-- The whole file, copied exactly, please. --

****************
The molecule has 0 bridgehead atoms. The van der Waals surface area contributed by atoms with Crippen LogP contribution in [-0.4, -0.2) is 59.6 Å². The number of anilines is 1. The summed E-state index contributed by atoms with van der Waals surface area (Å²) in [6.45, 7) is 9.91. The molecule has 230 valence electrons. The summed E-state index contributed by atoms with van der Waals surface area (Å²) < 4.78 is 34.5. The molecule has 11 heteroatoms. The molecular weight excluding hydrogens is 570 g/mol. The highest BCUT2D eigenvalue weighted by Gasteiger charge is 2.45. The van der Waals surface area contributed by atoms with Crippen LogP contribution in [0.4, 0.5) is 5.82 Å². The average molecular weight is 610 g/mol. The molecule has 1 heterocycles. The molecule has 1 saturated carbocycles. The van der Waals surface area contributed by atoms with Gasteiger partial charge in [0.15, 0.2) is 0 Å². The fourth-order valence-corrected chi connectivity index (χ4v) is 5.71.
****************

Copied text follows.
The molecule has 0 bridgehead atoms. The van der Waals surface area contributed by atoms with Crippen LogP contribution in [-0.4, -0.2) is 59.6 Å². The number of anilines is 1. The summed E-state index contributed by atoms with van der Waals surface area (Å²) in [6.45, 7) is 9.91. The molecule has 230 valence electrons. The summed E-state index contributed by atoms with van der Waals surface area (Å²) < 4.78 is 34.5. The molecule has 11 heteroatoms. The molecular weight excluding hydrogens is 570 g/mol. The highest BCUT2D eigenvalue weighted by Gasteiger charge is 2.45. The van der Waals surface area contributed by atoms with Crippen LogP contribution in [0.4, 0.5) is 5.82 Å². The average molecular weight is 610 g/mol. The molecule has 1 heterocycles. The molecule has 1 saturated carbocycles. The van der Waals surface area contributed by atoms with Gasteiger partial charge in [0.15, 0.2) is 0 Å². The fourth-order valence-corrected chi connectivity index (χ4v) is 5.71.